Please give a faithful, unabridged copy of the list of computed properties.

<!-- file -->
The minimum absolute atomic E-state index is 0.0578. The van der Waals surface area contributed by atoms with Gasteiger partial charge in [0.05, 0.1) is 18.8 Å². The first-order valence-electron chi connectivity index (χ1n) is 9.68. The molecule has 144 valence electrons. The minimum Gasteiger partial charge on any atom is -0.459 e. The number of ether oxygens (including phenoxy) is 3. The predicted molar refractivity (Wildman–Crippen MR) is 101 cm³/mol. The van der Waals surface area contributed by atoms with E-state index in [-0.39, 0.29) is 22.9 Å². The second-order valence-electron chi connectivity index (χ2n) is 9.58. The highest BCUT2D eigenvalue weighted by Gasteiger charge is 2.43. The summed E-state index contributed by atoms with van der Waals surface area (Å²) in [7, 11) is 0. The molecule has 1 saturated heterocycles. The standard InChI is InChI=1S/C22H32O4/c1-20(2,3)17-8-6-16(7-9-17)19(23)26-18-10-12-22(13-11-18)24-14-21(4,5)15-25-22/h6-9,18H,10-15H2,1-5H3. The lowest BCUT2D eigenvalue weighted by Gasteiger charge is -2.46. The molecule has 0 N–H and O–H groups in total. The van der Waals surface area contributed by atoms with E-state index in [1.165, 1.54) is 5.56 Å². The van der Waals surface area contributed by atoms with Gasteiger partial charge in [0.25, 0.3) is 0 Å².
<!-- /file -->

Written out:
The minimum absolute atomic E-state index is 0.0578. The van der Waals surface area contributed by atoms with Gasteiger partial charge in [0.05, 0.1) is 18.8 Å². The first-order valence-electron chi connectivity index (χ1n) is 9.68. The molecule has 144 valence electrons. The minimum Gasteiger partial charge on any atom is -0.459 e. The number of ether oxygens (including phenoxy) is 3. The predicted molar refractivity (Wildman–Crippen MR) is 101 cm³/mol. The van der Waals surface area contributed by atoms with E-state index in [-0.39, 0.29) is 22.9 Å². The second-order valence-electron chi connectivity index (χ2n) is 9.58. The highest BCUT2D eigenvalue weighted by Gasteiger charge is 2.43. The summed E-state index contributed by atoms with van der Waals surface area (Å²) in [7, 11) is 0. The molecule has 1 saturated heterocycles. The standard InChI is InChI=1S/C22H32O4/c1-20(2,3)17-8-6-16(7-9-17)19(23)26-18-10-12-22(13-11-18)24-14-21(4,5)15-25-22/h6-9,18H,10-15H2,1-5H3. The lowest BCUT2D eigenvalue weighted by Gasteiger charge is -2.46. The molecule has 0 N–H and O–H groups in total. The van der Waals surface area contributed by atoms with E-state index in [1.165, 1.54) is 5.56 Å². The van der Waals surface area contributed by atoms with Gasteiger partial charge in [0.25, 0.3) is 0 Å².